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I saw my logbooks in the bookcase...

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...and I couldn't get to them, because the glass slider door wouldn't slide open. Thank goodness one of the folks that clean my house was able to open it. Thank you, Andre!   I have my collection of Nancy Drew books in that bookcase.  And there are some other treasures  to us there, as well:  -Carl's dad, Dick Schumacher's, flight logbook. I believe this was the year he died in a Western Airlines crash.  -A barograph that somebody gave us...so I could track how high I flew, when wave-soaring out of Minden, Nv. I believe I got up to 21,000' and was awarded with some type of certificate. Yes, I used oxygen and the tank was locked in behind me. -A sextant that Carl used to:  'determine the angle between the horizon and a celestial body such as the Sun, the Moon, or a star, used in celestial navigation to determine latitude and longitude. The device consists of an arc of a circle, marked off in degrees, and a movable radial arm pivoted at the centre of the circle.&#

Flying and making the transition...

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The largest plane that I flew was DC4's, a four-engine airplane, as a co-pilot.  Aero Union was the name of the company. The planes were based out of Chico. The Aero Union folks knew that some of the Sky Sailing pilots had some viable, reliable flying skills.  The salmon haul tool place in Kenai, Alaska  when the sun was up nearly 24 hours per day. The sun just dipped below the horizon and came right back up.  We flew the planes, based on the low-tides, onto the hard-packed sand beaches, then took off to wherever they wanted to have the fish be delivered. Sunset in Alameda, this week Each tote required a forklift to get the goods out of the plane.  And yes, we sometimes pried off the top off one of the totes (which were huge)  so we could have fresh salmon for a meal or three. I don't remember cooking....and I think we took the salmon to a restaurant and had the cook whip up a meal for us. One of the ways I (we) built up my (our) resumes was to deliver new Piper (single-engine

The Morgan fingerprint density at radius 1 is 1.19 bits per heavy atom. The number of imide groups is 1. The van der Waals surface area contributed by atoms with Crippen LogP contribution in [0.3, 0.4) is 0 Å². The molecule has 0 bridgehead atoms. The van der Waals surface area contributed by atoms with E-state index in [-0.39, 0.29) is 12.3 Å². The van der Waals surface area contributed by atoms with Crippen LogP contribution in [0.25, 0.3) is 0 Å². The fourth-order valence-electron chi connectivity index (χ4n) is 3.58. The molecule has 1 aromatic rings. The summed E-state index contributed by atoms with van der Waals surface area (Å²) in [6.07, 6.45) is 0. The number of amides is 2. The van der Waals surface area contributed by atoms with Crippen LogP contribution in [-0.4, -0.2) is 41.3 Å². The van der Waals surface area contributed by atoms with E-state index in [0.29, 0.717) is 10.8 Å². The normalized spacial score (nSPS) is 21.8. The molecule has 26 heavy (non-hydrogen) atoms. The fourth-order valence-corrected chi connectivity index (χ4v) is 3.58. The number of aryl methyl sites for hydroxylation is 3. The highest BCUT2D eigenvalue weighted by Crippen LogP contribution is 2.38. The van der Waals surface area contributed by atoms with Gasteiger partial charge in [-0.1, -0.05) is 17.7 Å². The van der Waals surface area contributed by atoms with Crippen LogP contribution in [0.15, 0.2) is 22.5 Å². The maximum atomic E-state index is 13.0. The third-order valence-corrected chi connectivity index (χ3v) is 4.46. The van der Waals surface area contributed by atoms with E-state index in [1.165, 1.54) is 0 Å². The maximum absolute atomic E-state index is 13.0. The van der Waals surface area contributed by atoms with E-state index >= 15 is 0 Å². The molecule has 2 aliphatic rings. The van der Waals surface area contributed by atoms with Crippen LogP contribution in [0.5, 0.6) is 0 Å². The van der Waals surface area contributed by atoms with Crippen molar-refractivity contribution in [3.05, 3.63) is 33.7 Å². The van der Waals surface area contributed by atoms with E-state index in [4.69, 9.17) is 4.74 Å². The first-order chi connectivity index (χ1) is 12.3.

Transitioning.....

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 Last week I wrote about flying...and this week I'm going to write a bit more about flying. Wire model of the Flybaby, constructed by Dick Schumacher. I'm continuing the story about how Carl trusted me to fly the Flybaby, a homebuilt plane built by Dick Schumacher (Carl's dad).  Les Arnold (who started Sky Sailing in Fremont) kept the Flybaby in a hanger, at the Paradise Airport. The Flybaby didn't need much space, because the wings would fold next to the fuselage (body) of the plane.  I was newly pregnant with our daughter, Sutter. Carl and I had come to an agreement that I could teach flying and fly the tow planes, as long as I was able to move the stick (which controls the ailerons and the horizontal stabilizer, i.e. the right/left and up/down/motions for the plane) and avoid my belly. We spent the night with the Arnolds. The next morning we drove to the airport. We checked out the plane. And Carl told me I was going to fly it to the north field at Oakland Airport, w